MarkAlain Dery, DO, FACOI

Intimate Partner Violence and HIV; Transgender Health Policies in the US

by MarkAlain Dery, DO, FACOI
Infectious Disease Specialist

August 24, 2021

Intimate Partner Violence and HIV

As many of you know HIV is my specialty. I see several hundred patients a year in my small FQHC practice that I do once or twice a week. So naturally when a national study was recently released about intimate partner violence and individuals living with HIV, I seriously took notice.

What I read was disheartening, but as osteopathic internists our job is to understand our patients thoroughly and for those of us who treat HIV patients, lifestyle and threats to their safety are certainly a part of that. The study I am referencing here was from the CDC and assessed medical record data as well as results from interviews conducted with people living with HIV from 2015 to 2017. The survey, which included about 12,000 people, strives to produce nationally representative estimates of sociodemographic, behavioral, and clinical characteristics of people living with HIV in the United States.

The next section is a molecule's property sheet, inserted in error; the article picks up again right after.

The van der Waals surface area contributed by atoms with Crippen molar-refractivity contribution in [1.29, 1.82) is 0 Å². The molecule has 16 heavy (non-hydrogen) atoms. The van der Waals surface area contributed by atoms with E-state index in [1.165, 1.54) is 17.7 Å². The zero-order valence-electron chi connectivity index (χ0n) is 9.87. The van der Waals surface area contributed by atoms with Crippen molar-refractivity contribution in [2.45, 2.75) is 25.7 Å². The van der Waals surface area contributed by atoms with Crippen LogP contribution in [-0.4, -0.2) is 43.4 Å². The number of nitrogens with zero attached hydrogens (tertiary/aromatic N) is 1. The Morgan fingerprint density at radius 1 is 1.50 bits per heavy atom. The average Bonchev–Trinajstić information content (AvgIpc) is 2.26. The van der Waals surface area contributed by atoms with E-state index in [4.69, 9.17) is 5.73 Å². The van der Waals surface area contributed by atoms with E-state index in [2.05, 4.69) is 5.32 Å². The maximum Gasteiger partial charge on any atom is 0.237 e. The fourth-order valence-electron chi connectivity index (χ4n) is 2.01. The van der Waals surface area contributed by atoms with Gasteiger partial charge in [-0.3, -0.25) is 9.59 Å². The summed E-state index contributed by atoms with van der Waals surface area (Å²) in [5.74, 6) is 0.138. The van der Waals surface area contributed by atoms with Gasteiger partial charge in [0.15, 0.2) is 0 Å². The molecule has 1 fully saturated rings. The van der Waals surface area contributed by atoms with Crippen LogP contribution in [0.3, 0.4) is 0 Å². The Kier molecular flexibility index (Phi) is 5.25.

To sum up the results, about 26% reported having experienced physical intimate partner violence in their lifetime. Looking at what groups experienced the most violence, here’s what was revealed:

  • White and multiracial people reported more lifetime violence (31%) than Black and Hispanic people (23% and 24%, respectively).
  • The 25–34-year-old age group had the highest rates of lifetime violence at 31%, followed by 35-44 years (30%).

Interestingly, responses differed by sexual orientation – a whopping 52% of bisexual women reported a history of violence – the most of any group. Compare that with 35% of heterosexual women, 28% of gay men, 25% of bisexual men, 22% of lesbian women, and 14% of heterosexual men – who all experienced intimate partner violence. Frankly all those numbers are too high in my opinion.